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The Phil Spector Trial: We Watch Court TV So You Don't Have To (08/27)

August 27, 2007 3:47 PM ET

WHAT HAPPENED TODAY? We interrupt our usual next-day summaries of the Phil Spector trial to relay breaking news: Bruce Cutler, who started off as Spector's lead lawyer, has left the defense team because of a "difference of opinion concerning the summations of the trial." Cutler was noticeably absent for weeks on end while filming a television show (for Court TV, ironically enough). Upon returning, it was assumed that Cutler, who by no means is the forensic expert a trial like this requires, would solely handle the closing arguments for Team Spector. However, Cutler's brusque, intimidating method of questioning witnesses rubbed both judge and jury the wrong way, which likely fueled the defense team's reluctance to allow Cutler to close out the trial. With Cutler out of the closing-argument equation, he felt like he could no longer effectively represent Spector, and thus asked to be relieved of his duty. Spector groggily told Judge Filder he allows Cutler to leave the defense team, at which point Fidler granted the motion. The remaining members of Spector's all-star squad looked solemn as their former leader made his way out of the courtroom.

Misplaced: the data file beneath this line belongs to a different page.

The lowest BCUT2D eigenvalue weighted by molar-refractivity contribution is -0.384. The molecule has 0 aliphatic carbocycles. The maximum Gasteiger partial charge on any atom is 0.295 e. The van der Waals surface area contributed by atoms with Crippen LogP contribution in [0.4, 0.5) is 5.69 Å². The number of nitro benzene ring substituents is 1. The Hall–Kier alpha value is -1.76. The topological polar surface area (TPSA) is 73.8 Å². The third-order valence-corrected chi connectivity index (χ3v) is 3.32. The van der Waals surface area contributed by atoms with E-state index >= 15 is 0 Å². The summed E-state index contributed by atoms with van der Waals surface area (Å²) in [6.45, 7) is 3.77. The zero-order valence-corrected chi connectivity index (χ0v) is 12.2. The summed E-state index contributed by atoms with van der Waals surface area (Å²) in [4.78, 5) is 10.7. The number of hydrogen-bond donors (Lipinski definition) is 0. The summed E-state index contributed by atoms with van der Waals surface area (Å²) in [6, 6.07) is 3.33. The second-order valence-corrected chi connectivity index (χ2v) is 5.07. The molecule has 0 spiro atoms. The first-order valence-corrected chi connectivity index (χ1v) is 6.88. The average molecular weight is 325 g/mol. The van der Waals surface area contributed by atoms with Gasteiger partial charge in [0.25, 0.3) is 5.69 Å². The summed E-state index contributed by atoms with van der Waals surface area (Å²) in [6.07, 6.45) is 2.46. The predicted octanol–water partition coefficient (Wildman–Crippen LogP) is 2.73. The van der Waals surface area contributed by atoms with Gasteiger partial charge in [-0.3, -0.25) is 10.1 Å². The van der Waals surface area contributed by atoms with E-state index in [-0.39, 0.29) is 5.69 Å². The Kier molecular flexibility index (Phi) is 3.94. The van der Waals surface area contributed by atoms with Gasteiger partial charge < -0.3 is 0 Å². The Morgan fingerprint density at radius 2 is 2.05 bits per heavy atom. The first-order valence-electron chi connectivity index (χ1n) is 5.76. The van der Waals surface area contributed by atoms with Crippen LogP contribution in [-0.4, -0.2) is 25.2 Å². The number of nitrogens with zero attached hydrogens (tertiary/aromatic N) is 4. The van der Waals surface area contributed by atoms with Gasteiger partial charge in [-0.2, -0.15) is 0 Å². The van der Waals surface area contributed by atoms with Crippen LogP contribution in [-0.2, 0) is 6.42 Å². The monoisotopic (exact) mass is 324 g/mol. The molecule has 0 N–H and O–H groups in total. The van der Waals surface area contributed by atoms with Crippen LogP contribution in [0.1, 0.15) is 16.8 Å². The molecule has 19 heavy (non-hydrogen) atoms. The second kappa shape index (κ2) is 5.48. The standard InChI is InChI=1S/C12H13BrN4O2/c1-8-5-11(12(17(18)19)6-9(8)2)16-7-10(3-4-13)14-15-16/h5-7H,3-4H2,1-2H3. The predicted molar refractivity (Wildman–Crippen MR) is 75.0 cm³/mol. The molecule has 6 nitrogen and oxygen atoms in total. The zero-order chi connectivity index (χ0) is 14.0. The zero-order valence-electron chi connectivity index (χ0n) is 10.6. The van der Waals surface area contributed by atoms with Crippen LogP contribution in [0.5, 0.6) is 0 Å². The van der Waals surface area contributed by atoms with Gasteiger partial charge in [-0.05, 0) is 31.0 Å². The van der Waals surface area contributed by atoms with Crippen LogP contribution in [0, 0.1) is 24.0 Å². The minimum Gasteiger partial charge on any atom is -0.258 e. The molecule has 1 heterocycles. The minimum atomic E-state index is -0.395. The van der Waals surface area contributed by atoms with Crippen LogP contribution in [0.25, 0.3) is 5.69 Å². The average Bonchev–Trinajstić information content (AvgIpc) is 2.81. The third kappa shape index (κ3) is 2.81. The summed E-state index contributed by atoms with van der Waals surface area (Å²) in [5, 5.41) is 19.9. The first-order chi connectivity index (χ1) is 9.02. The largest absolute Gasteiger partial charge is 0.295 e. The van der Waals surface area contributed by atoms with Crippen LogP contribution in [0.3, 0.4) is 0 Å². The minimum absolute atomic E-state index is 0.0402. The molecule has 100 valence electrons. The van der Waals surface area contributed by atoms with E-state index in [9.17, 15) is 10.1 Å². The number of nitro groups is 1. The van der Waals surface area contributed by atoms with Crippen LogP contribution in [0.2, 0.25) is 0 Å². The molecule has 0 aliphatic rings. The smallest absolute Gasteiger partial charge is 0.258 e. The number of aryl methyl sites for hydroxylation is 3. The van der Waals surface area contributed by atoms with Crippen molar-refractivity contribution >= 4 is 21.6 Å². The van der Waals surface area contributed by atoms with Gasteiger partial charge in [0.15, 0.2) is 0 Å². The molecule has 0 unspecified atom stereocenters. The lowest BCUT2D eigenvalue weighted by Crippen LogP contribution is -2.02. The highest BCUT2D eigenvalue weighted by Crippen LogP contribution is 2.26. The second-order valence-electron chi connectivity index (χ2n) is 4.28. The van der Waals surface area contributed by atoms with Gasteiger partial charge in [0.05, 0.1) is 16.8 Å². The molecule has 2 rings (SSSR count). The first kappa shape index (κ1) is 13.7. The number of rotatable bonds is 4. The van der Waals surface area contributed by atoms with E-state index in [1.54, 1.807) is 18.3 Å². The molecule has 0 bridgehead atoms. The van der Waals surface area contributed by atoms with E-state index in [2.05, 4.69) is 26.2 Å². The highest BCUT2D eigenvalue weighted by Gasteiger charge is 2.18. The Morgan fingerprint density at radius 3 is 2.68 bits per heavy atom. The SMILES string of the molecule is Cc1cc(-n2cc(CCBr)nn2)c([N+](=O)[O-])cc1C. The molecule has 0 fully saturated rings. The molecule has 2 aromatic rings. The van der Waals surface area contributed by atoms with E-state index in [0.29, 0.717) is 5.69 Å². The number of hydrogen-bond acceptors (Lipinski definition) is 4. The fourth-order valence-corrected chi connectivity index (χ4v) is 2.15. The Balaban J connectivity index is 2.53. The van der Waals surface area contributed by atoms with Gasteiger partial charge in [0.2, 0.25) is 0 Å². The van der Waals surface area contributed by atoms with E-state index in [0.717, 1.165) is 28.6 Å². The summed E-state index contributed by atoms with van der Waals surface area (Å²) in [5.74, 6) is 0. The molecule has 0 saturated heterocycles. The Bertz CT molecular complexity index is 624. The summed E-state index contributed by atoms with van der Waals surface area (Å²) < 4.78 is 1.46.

IS THIS GOOD OR BAD FOR SPECTOR? Both. Cutler made few friends during his time at the trial. He was reprimanded numerous times by the judge for yelling at witnesses, trying to scare them into giving him an answer he wanted. Cutler, who gained notoriety for representing John Gotti, was too much of a pushy New York lawyer to be successful in this laid-back California courthouse. His exit, however, raises the suspicion that there may be an impending mutiny within the defense team, and that they might have no clear method of strategy moving into the final stages of the trial.

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Song Stories

“Bird on a Wire”

Leonard Cohen | 1969

While living on the Greek island of Hydra, Cohen was battling a lingering depression when his girlfriend handed him a guitar and suggested he play something. After spotting a bird on a telephone wire, Cohen wrote this prayer-like song of guilt. First recorded by Judy Collins, it would be performed numerous times by artists incuding Johnny Cash, Joe Cocker and Rita Coolidge. "I'm always knocked out when I hear my songs covered or used in some situation," Cohen told Rolling Stone. "I've never gotten over the fact that people out there like my music."

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